From here.

Our Art:




Ask your teacher to override Youtube to access this clip. It's a video of photos of a bunch of different aspects of Maori culture, especially art:

Traditional Tattoos - Te Moko:





According to archaeological evidence, tattooing came to New Zealand from Eastern Polynesian culture.

The bone chisels used for tattooing can be found in archaeological sites of various ages in New Zealand, as well as in some early Eastern Polynesian sites. Although the Māori practiced tattooing, there is no evidence that the Moriori people did.

In New Zealand, It is in the early sites that the widest chisel blades are found, and this lends evidence to the theory that there was possibly a preference towards rectilinear tattoo patterns in earlier times.

The head was considered the most sacred part of the body, and because tattooing caused blood to run the tattoo craftsmen, or "tohunga-ta-oko", were very tapu persons. All high-ranking Māori were tattooed, and those who went without tattoos were seen as persons of no social status.

Tattooing commenced at puberty, accompanied by many rites and rituals. In addition to making a warrior attractive to women, the tattoo practice marked both rites of passage and important events in a person's life.

There were certain prohibitions during the tattooing process, and for the facial tattoo in particular, eating of solid foods were prohibited. In order to overcome this, liquid food and water was drained into a wooden funnel, to ensure that no contaminating product came into contact with the swollen skin. This was also the only way the tattooed person could eat until his or her wounds healed.

The full faced tattoo was very time consuming, and a good tattoo craftsman would carefully study a person's bone structure before commencing his art.
From here.

Traditional Warrior Dance - Haka:

There were quite a number of different types of haka performed in pre-European times, depending on the occasion. There were hakas of song and joy, and warlike hakas of "utu", performed before going into battle.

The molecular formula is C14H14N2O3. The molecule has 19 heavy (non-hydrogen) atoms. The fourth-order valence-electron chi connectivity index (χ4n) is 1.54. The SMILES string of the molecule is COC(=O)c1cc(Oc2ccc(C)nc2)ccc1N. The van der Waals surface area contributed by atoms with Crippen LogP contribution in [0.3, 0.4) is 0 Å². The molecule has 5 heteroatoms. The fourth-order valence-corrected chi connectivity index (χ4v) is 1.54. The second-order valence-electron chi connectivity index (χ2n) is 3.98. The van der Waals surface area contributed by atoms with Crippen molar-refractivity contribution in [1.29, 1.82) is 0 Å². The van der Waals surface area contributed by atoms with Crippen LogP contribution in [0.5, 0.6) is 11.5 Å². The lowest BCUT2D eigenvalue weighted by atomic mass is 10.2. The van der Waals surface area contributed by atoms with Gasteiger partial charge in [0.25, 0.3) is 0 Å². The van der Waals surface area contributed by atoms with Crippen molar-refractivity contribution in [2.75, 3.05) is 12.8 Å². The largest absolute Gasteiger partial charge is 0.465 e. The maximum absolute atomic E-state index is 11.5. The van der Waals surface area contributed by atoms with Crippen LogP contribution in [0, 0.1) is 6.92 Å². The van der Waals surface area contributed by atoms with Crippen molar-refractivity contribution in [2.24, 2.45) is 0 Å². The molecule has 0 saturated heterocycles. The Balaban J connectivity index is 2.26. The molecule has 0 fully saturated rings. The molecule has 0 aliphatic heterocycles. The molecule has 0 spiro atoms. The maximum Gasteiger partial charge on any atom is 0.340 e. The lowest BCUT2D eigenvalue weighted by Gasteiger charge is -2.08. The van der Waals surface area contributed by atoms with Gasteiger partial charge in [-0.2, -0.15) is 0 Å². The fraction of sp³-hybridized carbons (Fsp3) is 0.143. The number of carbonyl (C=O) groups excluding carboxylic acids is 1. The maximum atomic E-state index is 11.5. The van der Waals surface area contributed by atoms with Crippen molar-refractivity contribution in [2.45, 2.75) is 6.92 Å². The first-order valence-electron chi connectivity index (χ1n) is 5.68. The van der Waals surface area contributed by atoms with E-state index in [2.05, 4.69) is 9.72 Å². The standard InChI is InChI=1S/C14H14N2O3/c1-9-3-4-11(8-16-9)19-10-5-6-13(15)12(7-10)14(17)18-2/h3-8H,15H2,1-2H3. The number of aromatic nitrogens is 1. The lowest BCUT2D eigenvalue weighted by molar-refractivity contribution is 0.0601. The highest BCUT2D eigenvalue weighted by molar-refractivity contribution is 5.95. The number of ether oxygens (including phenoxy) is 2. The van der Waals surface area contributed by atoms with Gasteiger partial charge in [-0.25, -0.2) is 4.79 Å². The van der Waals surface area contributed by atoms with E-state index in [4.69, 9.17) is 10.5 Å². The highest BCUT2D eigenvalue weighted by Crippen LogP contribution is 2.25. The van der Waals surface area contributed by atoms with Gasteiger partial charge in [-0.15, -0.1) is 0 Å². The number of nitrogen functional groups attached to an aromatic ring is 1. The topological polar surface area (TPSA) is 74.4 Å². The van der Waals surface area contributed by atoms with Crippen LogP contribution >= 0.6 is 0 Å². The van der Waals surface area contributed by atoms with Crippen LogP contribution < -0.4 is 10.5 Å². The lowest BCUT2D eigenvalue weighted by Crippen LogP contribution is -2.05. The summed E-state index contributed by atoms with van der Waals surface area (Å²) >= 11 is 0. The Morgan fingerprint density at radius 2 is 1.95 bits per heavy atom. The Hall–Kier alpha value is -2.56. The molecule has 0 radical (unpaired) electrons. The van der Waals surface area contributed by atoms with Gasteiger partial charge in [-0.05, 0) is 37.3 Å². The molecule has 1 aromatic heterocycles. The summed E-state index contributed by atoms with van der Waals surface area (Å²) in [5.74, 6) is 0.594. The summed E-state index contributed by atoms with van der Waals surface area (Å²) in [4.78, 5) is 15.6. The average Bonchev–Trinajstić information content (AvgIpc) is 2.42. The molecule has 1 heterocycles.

There were two types of war haka - one performed without weapons, usually to express public or private feelings, known as the "haka taparahi", and the war haka with weapons, the "peruperu". The "peruperu" was traditionally performed before going into battle. It was to invoke Tumatauenga, the god of war, and warned the enemy of the fate awaiting him. It involved fierce facial expressions and grimaces, poking out of the tongue, eye bulging, grunts and cries, and the waving of war weapons.

Before actually going into battle, the warriors would generally assemble together. The warrior leading the "taua", or war party, would move into the centre of the men and cry.

At this call, the warriors would prepare for the "peruperu" haka, during which the tribal elders would make a careful inspection during the dance. If the haka was not performed in total unity, this could be taken as an omen of disaster for the battle to come.
During the actual haka before battle the dancing warriors would eyeball the enemy. Sometimes this would be to stress a particular action during the haka, such as a slicing movement with the arm to indicate the fate awaiting the enemy. The warriors very often went into battle naked, apart from a plaited flax belt around the waist, and which was used for attaching short clubs.
The haka may also be used to tell of great feats, or danced as a special welcome before a high-ranking guest. A haka can also express grievance, or, in earlier times, could be addressing a prayer to one of the ancient Māori Gods.